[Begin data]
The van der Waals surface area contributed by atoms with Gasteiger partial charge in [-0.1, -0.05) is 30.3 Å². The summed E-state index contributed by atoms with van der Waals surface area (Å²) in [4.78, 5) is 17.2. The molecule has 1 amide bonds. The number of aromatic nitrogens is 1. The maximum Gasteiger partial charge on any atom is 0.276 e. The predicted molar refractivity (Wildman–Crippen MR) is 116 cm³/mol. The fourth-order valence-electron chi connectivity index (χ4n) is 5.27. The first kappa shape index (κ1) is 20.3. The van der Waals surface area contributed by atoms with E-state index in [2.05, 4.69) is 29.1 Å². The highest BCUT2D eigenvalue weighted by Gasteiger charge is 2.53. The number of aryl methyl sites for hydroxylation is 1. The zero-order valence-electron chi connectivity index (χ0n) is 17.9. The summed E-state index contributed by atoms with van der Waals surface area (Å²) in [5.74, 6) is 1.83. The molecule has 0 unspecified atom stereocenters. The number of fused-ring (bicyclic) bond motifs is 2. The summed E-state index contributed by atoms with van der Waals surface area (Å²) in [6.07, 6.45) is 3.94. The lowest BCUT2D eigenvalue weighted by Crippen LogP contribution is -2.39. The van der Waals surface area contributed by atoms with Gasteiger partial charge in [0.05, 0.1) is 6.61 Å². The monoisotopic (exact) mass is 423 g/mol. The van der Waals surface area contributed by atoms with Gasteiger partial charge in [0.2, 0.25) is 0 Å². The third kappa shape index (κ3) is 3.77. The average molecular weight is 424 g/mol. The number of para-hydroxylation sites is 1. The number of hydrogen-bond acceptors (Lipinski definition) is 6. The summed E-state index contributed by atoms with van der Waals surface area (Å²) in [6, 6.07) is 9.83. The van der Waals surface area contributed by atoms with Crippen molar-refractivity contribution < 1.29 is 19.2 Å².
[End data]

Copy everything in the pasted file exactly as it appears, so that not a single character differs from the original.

The van der Waals surface area contributed by atoms with Gasteiger partial charge in [-0.1, -0.05) is 30.3 Å². The summed E-state index contributed by atoms with van der Waals surface area (Å²) in [4.78, 5) is 17.2. The molecule has 1 amide bonds. The number of aromatic nitrogens is 1. The maximum Gasteiger partial charge on any atom is 0.276 e. The predicted molar refractivity (Wildman–Crippen MR) is 116 cm³/mol. The fourth-order valence-electron chi connectivity index (χ4n) is 5.27. The first kappa shape index (κ1) is 20.3. The van der Waals surface area contributed by atoms with E-state index in [2.05, 4.69) is 29.1 Å². The highest BCUT2D eigenvalue weighted by Gasteiger charge is 2.53. The number of aryl methyl sites for hydroxylation is 1. The zero-order valence-electron chi connectivity index (χ0n) is 17.9. The summed E-state index contributed by atoms with van der Waals surface area (Å²) in [5.74, 6) is 1.83. The molecule has 0 unspecified atom stereocenters. The number of fused-ring (bicyclic) bond motifs is 2. The summed E-state index contributed by atoms with van der Waals surface area (Å²) in [6.07, 6.45) is 3.94. The lowest BCUT2D eigenvalue weighted by Crippen LogP contribution is -2.39. The van der Waals surface area contributed by atoms with Gasteiger partial charge in [0.05, 0.1) is 6.61 Å². The monoisotopic (exact) mass is 423 g/mol. The van der Waals surface area contributed by atoms with Gasteiger partial charge in [0.2, 0.25) is 0 Å². The third kappa shape index (κ3) is 3.77. The average molecular weight is 424 g/mol. The number of para-hydroxylation sites is 1. The number of hydrogen-bond acceptors (Lipinski definition) is 6. The summed E-state index contributed by atoms with van der Waals surface area (Å²) in [6, 6.07) is 9.83. The van der Waals surface area contributed by atoms with Crippen molar-refractivity contribution < 1.29 is 19.2 Å².